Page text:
Federal Reserve policy actions have increased the size of the Fed’s balance sheet to about $4.5 trillion. But what exactly is the Fed’s balance sheet? Here’s the answer from Glenn Rudebusch, director of SF Fed Economic Research:
“Almost everybody has a balance sheet. Government institutions, commercial businesses, individuals—they all have a balance sheet. A balance sheet is just an accounting of assets and liabilities.
The assets are the things you own. The liabilities are the things you owe. The difference between them is your net worth or capital.
The Fed has a balance sheet, and its assets side is pretty simple. The Fed owns government securities. The size of the Fed’s balance sheet right now is about $4.5 trillion. About 95% of its assets are in government securities, and shorter and longer term Treasury obligations and mortgage-backed securities from the federally sponsored enterprises or agency.
The liability side’s a little different. The Fed has currency, primarily, or money, on the liability side. Usually, you think of currency as an asset. You usually think of, ‘Oh, currency? That’s a good thing to have.’ Well, that currency says ‘Federal Reserve Note.’ That’s actually an obligation of the Federal Reserve, and it’s a liability.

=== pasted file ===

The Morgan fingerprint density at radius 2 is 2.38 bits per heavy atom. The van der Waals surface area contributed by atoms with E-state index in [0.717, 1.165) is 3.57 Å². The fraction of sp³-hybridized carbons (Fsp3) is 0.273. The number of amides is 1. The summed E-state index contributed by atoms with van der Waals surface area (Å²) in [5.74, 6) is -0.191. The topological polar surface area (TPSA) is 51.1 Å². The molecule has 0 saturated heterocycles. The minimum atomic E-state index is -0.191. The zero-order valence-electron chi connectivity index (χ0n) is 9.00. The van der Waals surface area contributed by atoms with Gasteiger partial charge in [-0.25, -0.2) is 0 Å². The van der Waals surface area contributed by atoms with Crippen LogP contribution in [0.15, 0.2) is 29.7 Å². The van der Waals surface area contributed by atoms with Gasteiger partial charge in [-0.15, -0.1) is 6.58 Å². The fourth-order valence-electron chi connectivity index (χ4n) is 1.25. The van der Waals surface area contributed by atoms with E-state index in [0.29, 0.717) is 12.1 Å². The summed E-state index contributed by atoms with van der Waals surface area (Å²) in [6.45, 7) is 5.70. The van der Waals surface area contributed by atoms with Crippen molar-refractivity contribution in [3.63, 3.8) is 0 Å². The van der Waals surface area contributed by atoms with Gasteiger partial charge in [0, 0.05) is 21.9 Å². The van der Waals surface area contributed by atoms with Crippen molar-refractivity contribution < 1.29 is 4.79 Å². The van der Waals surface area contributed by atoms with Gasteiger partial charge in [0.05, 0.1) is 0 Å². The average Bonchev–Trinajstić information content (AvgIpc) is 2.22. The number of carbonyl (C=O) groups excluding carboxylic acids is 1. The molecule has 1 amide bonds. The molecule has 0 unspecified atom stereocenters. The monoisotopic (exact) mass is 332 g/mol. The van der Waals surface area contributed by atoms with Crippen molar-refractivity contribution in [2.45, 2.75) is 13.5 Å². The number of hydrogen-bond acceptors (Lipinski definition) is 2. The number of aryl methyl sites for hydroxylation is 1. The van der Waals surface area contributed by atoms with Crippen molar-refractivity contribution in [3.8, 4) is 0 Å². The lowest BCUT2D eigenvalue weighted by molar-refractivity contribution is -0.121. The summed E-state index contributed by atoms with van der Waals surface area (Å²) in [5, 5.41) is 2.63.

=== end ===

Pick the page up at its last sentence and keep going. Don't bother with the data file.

Currency, or cash or money, represents the bulk of the Fed’s liabilities. That might be physical, the kind of currency we see, or this money might be in electronic form. Banks have checking accounts with the Fed, and they’ve got so-called reserves. Those reserves are essentially electronic money that they can use to buy things. The Fed creates those reserves as well, and that’s the electronic version of money.”
For the history of the Fed’s balance sheet, and information about quantitative easing and expectations for re-normalization, listen to The Fed’s Balance Sheet, a podcast from the SF Fed’s 2015 annual report, What We’ve Learned…and why it matters.
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